Background: Molecular circadian clocks can modify cancer chemotherapy effects, with a possible moderation according to sex differences. We investigated whether sex determine the optimal delivery schedule of chemotherapy for metastatic colorectal cancer.
Patients and methods: A meta-analysis was performed using individual data from three international Phase III trials comparing 5-fluorouracil, leucovorin and oxaliplatin administered in chronomodulated (chronoFLO) or conventional (CONV) infusions. The data from 345 females and 497 males were updated at 9 years. The main end point was survival.
Results: Overall survival was improved in males on chronoFLO when compared with CONV (P = 0.009), with respective median values of 20.8 (95% CL, 18.7 to 22.9) and 17.5 months (16.1 to 18.8). Conversely, median survival was 16.6 months (13.9 to 19.3) on chronoFLO and 18.4 months (16.6 to 20.2) on CONV in females (P = 0.012). The sex versus schedule interaction was a strong predictive factor of optimal treatment schedule, with a hazard ratio of 1.59 (1.30 to 1.75) for overall survival (P = 0.002) in multivariate analysis.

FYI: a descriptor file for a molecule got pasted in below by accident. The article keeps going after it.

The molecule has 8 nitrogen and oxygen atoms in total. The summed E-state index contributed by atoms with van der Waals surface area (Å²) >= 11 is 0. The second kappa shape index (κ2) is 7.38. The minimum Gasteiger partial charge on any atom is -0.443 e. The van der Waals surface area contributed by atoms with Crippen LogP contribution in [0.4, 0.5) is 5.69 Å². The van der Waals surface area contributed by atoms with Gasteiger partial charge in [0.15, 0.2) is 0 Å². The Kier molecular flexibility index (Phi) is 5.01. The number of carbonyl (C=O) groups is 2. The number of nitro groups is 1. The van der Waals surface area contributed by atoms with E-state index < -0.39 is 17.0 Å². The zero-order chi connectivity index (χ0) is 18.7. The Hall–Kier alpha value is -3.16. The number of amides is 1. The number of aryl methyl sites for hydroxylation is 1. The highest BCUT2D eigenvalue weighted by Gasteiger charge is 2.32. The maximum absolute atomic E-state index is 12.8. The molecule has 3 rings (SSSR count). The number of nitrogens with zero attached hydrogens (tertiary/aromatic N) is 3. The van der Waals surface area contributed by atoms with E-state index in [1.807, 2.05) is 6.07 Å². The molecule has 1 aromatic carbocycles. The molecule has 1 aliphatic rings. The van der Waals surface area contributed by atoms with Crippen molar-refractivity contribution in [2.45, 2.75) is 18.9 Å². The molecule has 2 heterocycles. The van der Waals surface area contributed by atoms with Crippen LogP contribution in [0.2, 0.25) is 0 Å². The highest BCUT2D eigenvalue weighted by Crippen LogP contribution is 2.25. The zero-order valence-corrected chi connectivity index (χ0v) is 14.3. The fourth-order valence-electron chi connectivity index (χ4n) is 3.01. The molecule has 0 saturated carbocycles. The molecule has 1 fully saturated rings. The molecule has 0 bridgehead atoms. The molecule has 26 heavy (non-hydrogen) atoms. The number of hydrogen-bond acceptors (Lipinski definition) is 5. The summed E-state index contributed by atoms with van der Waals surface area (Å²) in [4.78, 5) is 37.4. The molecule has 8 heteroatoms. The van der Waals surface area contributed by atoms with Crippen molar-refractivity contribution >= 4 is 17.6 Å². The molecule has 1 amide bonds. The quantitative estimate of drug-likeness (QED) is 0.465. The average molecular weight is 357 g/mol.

Conclusions: Males lived significantly longer on chronomodulated chemotherapy rather than on conventional chemotherapy. The current chronoFLO schedule deserves prospective assessment as a safe and more effective first-line treatment option than conventional delivery for male patients.